A new wave of litigation may result in sexual orientation discrimination being prohibited at most workplaces across the country. The last month has seen a historic series of lawsuits filed by the Equal Employment Opportunity Commission (EEOC) addressing this issue head on, arguing that existing federal law covers this type of employment discrimination.
Title VII is the main federal anti-discrimination statute covering most private employers with 15 or more workers. It protects against, among other things, gender discrimination in the workplace. However, the federal civil rights statute does not explicitly include sexual orientation as a protected category.
Although many state and local laws have already done so, federal courts have yet to extend Title VII’s protection in the private sector to sexual orientation discrimination. Laws establishing such protections have been introduced in Congress, but, to date, none have passed.
EEOC’s Initial Attempts To Broaden Coverage
In 2013, the EEOC announced that establishing protections relating to sexual orientation would be one of its major priorities. Since then, the EEOC has been accepting and investigating charges of discrimination alleging that employees were discriminated against because of their sexual orientation.
Since the EEOC and some state and local laws protect against workplace sexual orientation discrimination, but federal courts have not held that this is protected under Title VII, it is easy to see how employers can be confused as to their obligations.
In a coordinated series of actions that may help to standardize the law, the EEOC filed two lawsuits in federal court on March 1, 2016, claiming that Title VII protects employees from discrimination based on their sexual orientation.
In a lawsuit filed in the Western District of Pennsylvania, EEOC v. Scott Medical Center, the agency claimed that the employer violated Title VII when a male manager allegedly made offensive remarks to a gay male employee regarding that employee’s sexual orientation, including derogatory remarks about his sex life and choice of partner.
In the other lawsuit, filed in the District Court of Maryland, EEOC v. Pallet Companies d/b/a/ IFCO Systems, NA Inc., the EEOC claimed that the employer likewise violated Title VII when a supervisor made comments regarding a gay female employee’s sexual orientation, including comments regarding the manager’s intention to “turn her back into a woman” and quotations from the Bible that the supervisor believed condemned homosexuality.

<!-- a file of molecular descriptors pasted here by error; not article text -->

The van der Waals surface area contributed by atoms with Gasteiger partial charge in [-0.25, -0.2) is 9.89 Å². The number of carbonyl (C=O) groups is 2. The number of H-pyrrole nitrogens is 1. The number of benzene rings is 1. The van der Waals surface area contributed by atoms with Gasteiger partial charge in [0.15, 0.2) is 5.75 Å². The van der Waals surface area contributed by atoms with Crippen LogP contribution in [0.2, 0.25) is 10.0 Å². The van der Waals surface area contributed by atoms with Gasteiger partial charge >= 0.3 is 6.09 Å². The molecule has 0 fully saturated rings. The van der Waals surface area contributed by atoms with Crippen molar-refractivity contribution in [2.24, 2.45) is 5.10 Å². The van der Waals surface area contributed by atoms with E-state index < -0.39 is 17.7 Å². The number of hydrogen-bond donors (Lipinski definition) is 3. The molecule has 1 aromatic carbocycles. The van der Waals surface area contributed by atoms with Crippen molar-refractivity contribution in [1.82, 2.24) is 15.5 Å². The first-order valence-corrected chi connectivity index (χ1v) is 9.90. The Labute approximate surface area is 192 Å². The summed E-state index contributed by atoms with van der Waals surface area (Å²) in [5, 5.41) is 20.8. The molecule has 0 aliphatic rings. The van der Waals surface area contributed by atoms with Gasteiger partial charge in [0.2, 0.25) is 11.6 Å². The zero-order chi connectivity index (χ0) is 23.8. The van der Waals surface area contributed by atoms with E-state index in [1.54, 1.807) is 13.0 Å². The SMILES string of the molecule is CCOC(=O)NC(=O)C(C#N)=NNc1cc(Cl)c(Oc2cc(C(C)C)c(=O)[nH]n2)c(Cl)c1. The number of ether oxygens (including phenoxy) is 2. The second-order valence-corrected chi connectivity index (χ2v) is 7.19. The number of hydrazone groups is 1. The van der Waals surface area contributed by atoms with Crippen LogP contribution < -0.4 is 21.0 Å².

Because these cases were only very recently filed, it may be some time before the courts make rulings on whether Title VII indeed protects against sexual orientation discrimination in the workplace. It is also possible that these cases will need to wind their way up to appellate courts, if not the U.S. Supreme Court, before the picture is clear.
What Have Other Courts Said?
Previously, a number of federal courts have recognized that Title VII’s prohibition against discrimination on the basis of sex extends to situations in which employees are discriminated against because they do not comport with traditional gender stereotypes. For example, several courts have held that Title VII’s prohibition against gender discrimination applies when a female employee is harassed for being too “masculine,” among other similar situations when an employee is discriminated against for acting contrary to gender norms.
This rationale has also been used to find that employers violate Title VII if they discriminate against transgender employees. In making these rulings, federal courts have reasoned that discriminating against an employee who, in an employer’s view, does not conform to traditional gender stereotypes violates Title VII’s prohibition against sex discrimination.
Courts may not have to make too much of a jump from this rationale in extending Title VII protections to workers’ sexual orientation. Many courts have even alluded to a seeming inconsistency in not protecting an employee’s sexual orientation that deviates from traditional gender norms when other aspects of an employee’s behavior that deviate from traditional gender norms are already protected.
Signs Point To A Broader Standard
The national trend likewise seems to encourage protecting individuals against sexual orientation discrimination. One federal court has already held that federal employers may not discriminate against their employees based on sexual orientation (though this decision does not apply to state or private employees).
Further, in last year’s Obergefell v. Hodges decision, the U.S. Supreme Court held that same-sex couples could not be denied the right to marry. While this holding was based on Constitutional and not Title VII protections, it exemplifies the recent trend towards protecting individuals against discrimination based upon their sexual orientation.
Ultimately, although there seems to be an inconsistency as to whether you could be sued under federal law by employees who believe you took adverse action against them based on their sexual orientation, it seems likely that the law will generally move towards prohibiting such actions, perhaps sooner rather than later.
Unless you want to be on the receiving end of one of these leading-edge lawsuits, it would be wise to promote policies protecting against discrimination or harassment based on an employee’s sexual orientation, just as you already protect against discrimination based on an employee’s gender, race, ethnicity, etc. Further, in addition to being proactive in conforming to law that could soon be applicable, preventing discrimination of any kind in the workplace is generally a good business practice that promotes positive employee morale.